Use this URL to cite or link to this record in EThOS: http://ethos.bl.uk/OrderDetails.do?uin=uk.bl.ethos.616936
Title: Understanding the effect of exemplars on technological paradigm formation
Author: Karlsen, Matthew R.
ISNI:       0000 0004 5348 271X
Awarding Body: University of Surrey
Current Institution: University of Surrey
Date of Award: 2014
Availability of Full Text:
Access from EThOS:
Abstract:
The combination of an exemplar artefact and associated search heuristics constitute a 'technological paradigm'. Such technological paradigms can emerge as industries evolve, altering the nature of innovative search from exploration to incremental improvement along a 'technological trajectory'. Disagreements exist as to the cause of standardisation and the relationship between standardisation and the related shift in innovation emphasis. The number of elements within a technology tends to increase over time. The 'constructional selection' model encapsulating this process partially explains standardisation at the individual level. However, present models of technological paradigm formation that .. feature constructional selection do not consider (1 ) whether artefact structure will induce an alteration of innovation emphasis and (2) how a standard design emerges at the population level and how the interaction of multiple agents affects the constructional selection process. This report focuses on the second point. The new models presented here introduce a heterogeneous population of firms subject to selection. Firms, in the presence of continual innovation, aim to produce superior products to their competitors. The models indicate that a technological paradigm emerges across the population (1) when firms use a range of strategies, (2) when design details of competitors' designs are freely accessible, for all rates of entry and associated competition above a low level, and (3) under conditions of imperfect imitation, provided that competition is sufficiently strong relative to the level of mutation.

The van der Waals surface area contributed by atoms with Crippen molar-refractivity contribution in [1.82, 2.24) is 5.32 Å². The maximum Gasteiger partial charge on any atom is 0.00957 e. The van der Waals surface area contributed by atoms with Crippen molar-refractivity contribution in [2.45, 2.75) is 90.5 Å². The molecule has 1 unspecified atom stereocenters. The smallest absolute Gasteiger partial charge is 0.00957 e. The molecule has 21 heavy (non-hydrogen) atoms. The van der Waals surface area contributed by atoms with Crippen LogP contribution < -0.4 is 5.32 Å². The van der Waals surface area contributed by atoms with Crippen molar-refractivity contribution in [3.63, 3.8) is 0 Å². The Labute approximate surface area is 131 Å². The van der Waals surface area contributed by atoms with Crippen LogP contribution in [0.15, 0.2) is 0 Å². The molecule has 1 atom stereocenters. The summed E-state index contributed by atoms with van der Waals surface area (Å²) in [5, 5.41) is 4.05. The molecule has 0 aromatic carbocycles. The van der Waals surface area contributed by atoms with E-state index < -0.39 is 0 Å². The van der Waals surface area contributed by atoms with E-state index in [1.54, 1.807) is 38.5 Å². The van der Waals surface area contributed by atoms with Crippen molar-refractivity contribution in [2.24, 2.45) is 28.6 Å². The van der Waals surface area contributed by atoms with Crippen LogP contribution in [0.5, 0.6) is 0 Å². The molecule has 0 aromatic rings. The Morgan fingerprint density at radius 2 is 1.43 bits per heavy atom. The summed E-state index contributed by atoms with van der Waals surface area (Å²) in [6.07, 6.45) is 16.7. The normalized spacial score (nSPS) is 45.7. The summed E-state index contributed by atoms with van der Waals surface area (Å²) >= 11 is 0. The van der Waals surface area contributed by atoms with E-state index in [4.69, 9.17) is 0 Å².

Supervisor: Not available Sponsor: Not available
Qualification Name: Thesis (Ph.D.) Qualification Level: Doctoral
EThOS ID: uk.bl.ethos.616936  DOI: Not available
Share: